Washington University in St. Louis is in the spotlight for its pivotal role in the Genomics Education Partnership (GEP), a collaborative effort to provide research experience in genomics to undergraduate classrooms across the country.
Genomics, the study of an organism's entire genome (collection of DNA), is an exciting area for students to get a taste of research.
The GEP currently consists of over 40 faculty members from a variety of schools, including a number of historically black and Hispanic-serving institutions as well as schools with a high proportion of first generation college students.
By making it easy for undergraduate institutions to incorporate research into their regular, academic-year curricula, the GEP can reach underserved students who otherwise have limited opportunities to learn to think like scientists.
At the helm of this mission is Sarah C.R. Elgin, Ph.D., Washington University Professor of Biology and Professor of Education in Arts & Sciences as well as Professor of Biochemistry & Molecular Biophysics and Professor of Genetics in the School of Medicine.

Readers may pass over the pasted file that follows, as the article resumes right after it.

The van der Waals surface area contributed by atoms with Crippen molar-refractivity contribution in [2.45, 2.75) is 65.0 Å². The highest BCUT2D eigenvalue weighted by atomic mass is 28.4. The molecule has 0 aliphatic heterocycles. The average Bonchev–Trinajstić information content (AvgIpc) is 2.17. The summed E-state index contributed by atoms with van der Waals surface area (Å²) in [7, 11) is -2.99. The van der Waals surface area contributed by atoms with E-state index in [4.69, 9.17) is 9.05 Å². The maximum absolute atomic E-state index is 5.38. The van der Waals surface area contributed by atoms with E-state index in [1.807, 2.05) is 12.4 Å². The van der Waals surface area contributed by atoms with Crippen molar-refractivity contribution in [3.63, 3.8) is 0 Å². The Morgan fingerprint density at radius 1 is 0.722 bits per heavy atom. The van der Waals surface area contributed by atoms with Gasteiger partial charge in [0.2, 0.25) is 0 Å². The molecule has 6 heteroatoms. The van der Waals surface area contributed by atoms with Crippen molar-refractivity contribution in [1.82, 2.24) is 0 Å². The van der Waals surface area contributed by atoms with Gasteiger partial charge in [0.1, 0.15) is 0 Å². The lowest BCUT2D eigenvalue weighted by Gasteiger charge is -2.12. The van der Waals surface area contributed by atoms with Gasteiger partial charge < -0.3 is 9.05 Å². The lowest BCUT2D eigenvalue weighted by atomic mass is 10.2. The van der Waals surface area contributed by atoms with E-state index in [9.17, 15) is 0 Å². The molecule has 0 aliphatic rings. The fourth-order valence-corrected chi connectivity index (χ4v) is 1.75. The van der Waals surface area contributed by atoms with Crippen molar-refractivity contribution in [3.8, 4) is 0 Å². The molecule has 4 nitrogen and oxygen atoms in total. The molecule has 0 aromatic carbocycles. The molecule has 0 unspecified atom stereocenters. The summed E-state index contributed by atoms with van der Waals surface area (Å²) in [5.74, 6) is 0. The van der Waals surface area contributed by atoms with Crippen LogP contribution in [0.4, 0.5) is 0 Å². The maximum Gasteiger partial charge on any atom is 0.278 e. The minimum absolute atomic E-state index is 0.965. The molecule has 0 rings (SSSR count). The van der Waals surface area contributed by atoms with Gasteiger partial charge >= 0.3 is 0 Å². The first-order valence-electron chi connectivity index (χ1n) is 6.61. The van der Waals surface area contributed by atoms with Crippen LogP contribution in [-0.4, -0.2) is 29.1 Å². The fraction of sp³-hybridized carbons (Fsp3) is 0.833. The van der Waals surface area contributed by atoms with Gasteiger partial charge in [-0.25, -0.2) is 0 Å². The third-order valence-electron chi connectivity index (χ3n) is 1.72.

In 2002, Elgin was one of twenty professors awarded $1 million from the Howard Hughes Medical Institute (HHMI) to bring research into the undergraduate classroom. Over the next four years, Elgin and her colleagues developed and implemented a research-based genomics course for juniors and seniors at Washington University in which students polish and interpret their own portion of raw DNA sequence.
The course, Biology 4342, "Research Explorations in Genomics," is a collaborative effort. Elgin co-teaches with Dr. Elaine Mardis of Washington University's Genome Sequencing Center and Dr. Jeremy Buhler of the Department of Computer Science and Engineering. Several other members of the WUSTL community provide guest lectures to illustrate how they have used genomic approaches to answer diverse questions in their own research.'/>"/>
|Contact: Sarah Elgin|
Washington University in St. Louis